The big cat that kept forest officials on tenterhooks for about 15 hours before it was finally shot dead may have strayed either from vegetated patches in defence land or the Bannerghatta forest area. With a broken canine tooth, the animal had ventured into urban landscape in search of easy prey.
The male leopard, aged between 10 and 12 years, first spotted on Saturday night at 4th cross in AECS Layout near M.S. Dhoni Global School in Kudlu gate, was shot dead on Wednesday. The Forest Department said they killed the leopard after exhausting every option after it attacked two personnel in the team deployed for the capture.
The aging leopard, which had a broken tooth, was incapable of hunting in its habitat. Driven by survival instincts, the cat lurked out of the woods to hunt stray dogs. The animal may had been starving, officials added.
Principal Chief Conservator of Forest (PCCF), Wildlife, Subhash K. Malkhede talking to The Hindu said they suspect that the animal may have emerged out of defence land covered with thick vegetation, which is a habitat for leopards and other animals. A patch of forest-like cover can be seen beginning from near Kudlu Gate spreading up to Trinity Circle.
Mr. Malkhede further said there is also a possibility that the animal may have come out from Bannerghatta forest area which is also a natural habitat for both leopards and tigers. In these areas, it is unusual for leopards to walk out into urban pockets unless it has lost prowess due to age factor.
Officials said leopards, unlike tigers, are highly adaptive animals and they can hunt anything, including monkeys, bats, and crocodiles. The leopard can climb a tree to catch bats and monkeys. Both in Bannerghatta and vegetated patches of defence land, animal diversity supports the needs of the predators.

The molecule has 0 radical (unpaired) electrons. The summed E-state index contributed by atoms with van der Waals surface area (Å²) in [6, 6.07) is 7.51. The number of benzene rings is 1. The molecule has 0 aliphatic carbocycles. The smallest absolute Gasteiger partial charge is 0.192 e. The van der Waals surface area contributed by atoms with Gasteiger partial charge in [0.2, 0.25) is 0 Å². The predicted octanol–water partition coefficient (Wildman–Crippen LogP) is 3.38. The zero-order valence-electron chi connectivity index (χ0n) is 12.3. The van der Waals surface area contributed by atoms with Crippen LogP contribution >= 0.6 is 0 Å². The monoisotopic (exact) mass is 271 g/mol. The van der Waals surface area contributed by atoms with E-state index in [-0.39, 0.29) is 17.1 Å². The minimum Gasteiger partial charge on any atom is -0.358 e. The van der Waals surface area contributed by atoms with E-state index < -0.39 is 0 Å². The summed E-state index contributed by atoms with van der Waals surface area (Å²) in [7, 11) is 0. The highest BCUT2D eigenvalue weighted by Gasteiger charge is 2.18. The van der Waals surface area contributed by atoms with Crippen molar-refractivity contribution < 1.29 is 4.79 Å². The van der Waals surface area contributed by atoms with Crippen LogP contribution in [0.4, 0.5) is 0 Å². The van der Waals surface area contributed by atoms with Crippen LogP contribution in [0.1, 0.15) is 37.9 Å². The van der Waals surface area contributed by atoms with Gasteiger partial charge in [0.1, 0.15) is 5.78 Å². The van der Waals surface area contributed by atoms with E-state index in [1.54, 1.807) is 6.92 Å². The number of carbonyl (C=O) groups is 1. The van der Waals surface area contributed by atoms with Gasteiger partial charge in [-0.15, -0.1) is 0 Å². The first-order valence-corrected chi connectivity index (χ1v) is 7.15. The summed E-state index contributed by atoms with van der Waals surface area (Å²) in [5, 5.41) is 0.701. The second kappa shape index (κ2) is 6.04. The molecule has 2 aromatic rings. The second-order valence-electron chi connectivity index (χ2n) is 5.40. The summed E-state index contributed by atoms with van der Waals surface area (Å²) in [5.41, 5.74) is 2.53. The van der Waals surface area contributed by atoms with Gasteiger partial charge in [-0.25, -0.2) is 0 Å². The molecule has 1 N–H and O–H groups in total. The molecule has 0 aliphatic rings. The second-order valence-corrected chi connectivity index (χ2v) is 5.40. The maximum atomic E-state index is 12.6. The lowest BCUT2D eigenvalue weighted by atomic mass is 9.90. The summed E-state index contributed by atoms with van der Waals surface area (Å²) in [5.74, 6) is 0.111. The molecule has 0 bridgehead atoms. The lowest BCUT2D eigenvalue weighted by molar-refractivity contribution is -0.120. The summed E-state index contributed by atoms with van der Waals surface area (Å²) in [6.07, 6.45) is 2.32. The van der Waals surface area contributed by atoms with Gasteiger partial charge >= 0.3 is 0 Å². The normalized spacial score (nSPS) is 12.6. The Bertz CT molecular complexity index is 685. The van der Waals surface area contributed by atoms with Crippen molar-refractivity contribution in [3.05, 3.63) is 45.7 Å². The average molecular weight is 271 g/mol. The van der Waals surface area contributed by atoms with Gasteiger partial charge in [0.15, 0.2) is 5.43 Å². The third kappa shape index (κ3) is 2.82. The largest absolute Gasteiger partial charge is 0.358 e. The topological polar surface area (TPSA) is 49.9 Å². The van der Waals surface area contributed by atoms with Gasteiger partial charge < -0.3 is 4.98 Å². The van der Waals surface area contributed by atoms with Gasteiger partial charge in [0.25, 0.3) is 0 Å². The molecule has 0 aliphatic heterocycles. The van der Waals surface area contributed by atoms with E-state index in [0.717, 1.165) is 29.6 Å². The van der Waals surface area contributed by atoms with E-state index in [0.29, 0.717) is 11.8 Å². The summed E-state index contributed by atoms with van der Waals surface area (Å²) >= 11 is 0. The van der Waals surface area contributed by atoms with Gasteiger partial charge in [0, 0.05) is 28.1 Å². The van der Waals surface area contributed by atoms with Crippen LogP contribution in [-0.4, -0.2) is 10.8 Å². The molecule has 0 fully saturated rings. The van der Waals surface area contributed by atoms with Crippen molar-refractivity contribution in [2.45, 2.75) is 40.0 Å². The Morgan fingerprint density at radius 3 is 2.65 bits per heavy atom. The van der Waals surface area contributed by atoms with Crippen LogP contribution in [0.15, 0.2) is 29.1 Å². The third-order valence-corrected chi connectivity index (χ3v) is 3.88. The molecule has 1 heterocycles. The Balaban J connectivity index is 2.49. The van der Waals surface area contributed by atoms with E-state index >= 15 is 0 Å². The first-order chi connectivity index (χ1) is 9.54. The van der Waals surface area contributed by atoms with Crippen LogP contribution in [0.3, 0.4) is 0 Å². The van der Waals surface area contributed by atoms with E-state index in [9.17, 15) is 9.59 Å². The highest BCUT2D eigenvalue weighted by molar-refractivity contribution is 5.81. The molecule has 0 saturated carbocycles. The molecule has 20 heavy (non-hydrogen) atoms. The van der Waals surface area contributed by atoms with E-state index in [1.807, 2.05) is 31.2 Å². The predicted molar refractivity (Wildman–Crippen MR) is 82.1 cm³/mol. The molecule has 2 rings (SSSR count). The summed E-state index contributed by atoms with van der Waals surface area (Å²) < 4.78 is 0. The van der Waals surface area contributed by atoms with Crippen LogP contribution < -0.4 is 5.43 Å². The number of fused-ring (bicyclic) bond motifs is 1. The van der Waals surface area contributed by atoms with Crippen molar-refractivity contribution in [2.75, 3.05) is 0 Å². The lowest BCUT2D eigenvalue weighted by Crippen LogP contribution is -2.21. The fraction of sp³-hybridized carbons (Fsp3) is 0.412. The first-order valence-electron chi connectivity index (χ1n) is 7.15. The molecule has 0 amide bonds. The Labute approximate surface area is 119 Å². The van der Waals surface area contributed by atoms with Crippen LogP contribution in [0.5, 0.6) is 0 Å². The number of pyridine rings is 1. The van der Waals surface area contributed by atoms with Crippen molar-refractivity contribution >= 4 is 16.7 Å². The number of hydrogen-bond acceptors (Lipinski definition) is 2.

Mr. Malkhede said, “This animal, which was aged over 10, had broken a canine tooth which makes it hard to hunt its prey in the woods. It cannot kill its hunt with a broken canine and realising that it cannot carry out the hunt with precision, the animal comes out.” He said this leopard was so weak that it was seen in CCTV footage being chased by dogs.
Asked about the density of leopards in Bengaluru, he said the Forest Department has not done any census and to understand it, camera traps should be placed in forest pockets.
Another forest official said with desperation for food, there was every possibility of an attack against humans. “In this area, labourers reside in tents and their children play outside. There was danger of the lurking animal attacking the children. The department had no option but to kill it,” the official said.